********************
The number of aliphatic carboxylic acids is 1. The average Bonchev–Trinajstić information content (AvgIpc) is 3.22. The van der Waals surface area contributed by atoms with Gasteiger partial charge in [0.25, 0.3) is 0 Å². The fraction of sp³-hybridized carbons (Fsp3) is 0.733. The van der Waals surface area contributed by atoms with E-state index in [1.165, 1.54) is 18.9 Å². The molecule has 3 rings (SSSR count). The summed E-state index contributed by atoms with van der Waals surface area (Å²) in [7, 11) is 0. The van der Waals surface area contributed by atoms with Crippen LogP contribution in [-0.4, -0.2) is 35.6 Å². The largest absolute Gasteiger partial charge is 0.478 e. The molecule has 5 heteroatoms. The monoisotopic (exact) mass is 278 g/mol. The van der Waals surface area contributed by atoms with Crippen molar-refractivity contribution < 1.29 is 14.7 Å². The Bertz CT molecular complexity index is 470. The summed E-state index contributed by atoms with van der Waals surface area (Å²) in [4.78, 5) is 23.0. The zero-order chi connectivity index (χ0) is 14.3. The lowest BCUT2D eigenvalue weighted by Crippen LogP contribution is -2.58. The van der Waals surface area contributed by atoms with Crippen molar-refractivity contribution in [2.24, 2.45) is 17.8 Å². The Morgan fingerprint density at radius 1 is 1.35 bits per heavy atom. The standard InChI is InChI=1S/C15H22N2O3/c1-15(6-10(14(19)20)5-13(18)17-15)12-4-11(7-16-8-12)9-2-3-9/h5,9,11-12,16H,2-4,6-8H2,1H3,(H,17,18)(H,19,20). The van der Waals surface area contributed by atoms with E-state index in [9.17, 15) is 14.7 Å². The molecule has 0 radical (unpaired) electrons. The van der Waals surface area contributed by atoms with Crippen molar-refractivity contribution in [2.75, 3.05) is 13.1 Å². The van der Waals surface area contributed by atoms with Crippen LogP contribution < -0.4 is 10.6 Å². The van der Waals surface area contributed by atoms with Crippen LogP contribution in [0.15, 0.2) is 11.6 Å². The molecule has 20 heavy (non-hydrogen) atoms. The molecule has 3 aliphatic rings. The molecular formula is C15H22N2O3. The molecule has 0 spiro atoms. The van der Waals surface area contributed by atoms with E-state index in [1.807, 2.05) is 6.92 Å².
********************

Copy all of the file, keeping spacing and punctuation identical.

The number of aliphatic carboxylic acids is 1. The average Bonchev–Trinajstić information content (AvgIpc) is 3.22. The van der Waals surface area contributed by atoms with Gasteiger partial charge in [0.25, 0.3) is 0 Å². The fraction of sp³-hybridized carbons (Fsp3) is 0.733. The van der Waals surface area contributed by atoms with E-state index in [1.165, 1.54) is 18.9 Å². The molecule has 3 rings (SSSR count). The summed E-state index contributed by atoms with van der Waals surface area (Å²) in [7, 11) is 0. The van der Waals surface area contributed by atoms with Crippen LogP contribution in [-0.4, -0.2) is 35.6 Å². The largest absolute Gasteiger partial charge is 0.478 e. The molecule has 5 heteroatoms. The monoisotopic (exact) mass is 278 g/mol. The van der Waals surface area contributed by atoms with Crippen molar-refractivity contribution < 1.29 is 14.7 Å². The Bertz CT molecular complexity index is 470. The summed E-state index contributed by atoms with van der Waals surface area (Å²) in [4.78, 5) is 23.0. The zero-order chi connectivity index (χ0) is 14.3. The lowest BCUT2D eigenvalue weighted by Crippen LogP contribution is -2.58. The van der Waals surface area contributed by atoms with Crippen molar-refractivity contribution in [2.24, 2.45) is 17.8 Å². The Morgan fingerprint density at radius 1 is 1.35 bits per heavy atom. The standard InChI is InChI=1S/C15H22N2O3/c1-15(6-10(14(19)20)5-13(18)17-15)12-4-11(7-16-8-12)9-2-3-9/h5,9,11-12,16H,2-4,6-8H2,1H3,(H,17,18)(H,19,20). The van der Waals surface area contributed by atoms with E-state index in [9.17, 15) is 14.7 Å². The molecule has 0 radical (unpaired) electrons. The van der Waals surface area contributed by atoms with Crippen molar-refractivity contribution in [2.75, 3.05) is 13.1 Å². The van der Waals surface area contributed by atoms with Crippen LogP contribution < -0.4 is 10.6 Å². The van der Waals surface area contributed by atoms with Crippen LogP contribution in [0.15, 0.2) is 11.6 Å². The molecule has 20 heavy (non-hydrogen) atoms. The molecule has 3 aliphatic rings. The molecular formula is C15H22N2O3. The molecule has 0 spiro atoms. The van der Waals surface area contributed by atoms with E-state index in [1.807, 2.05) is 6.92 Å².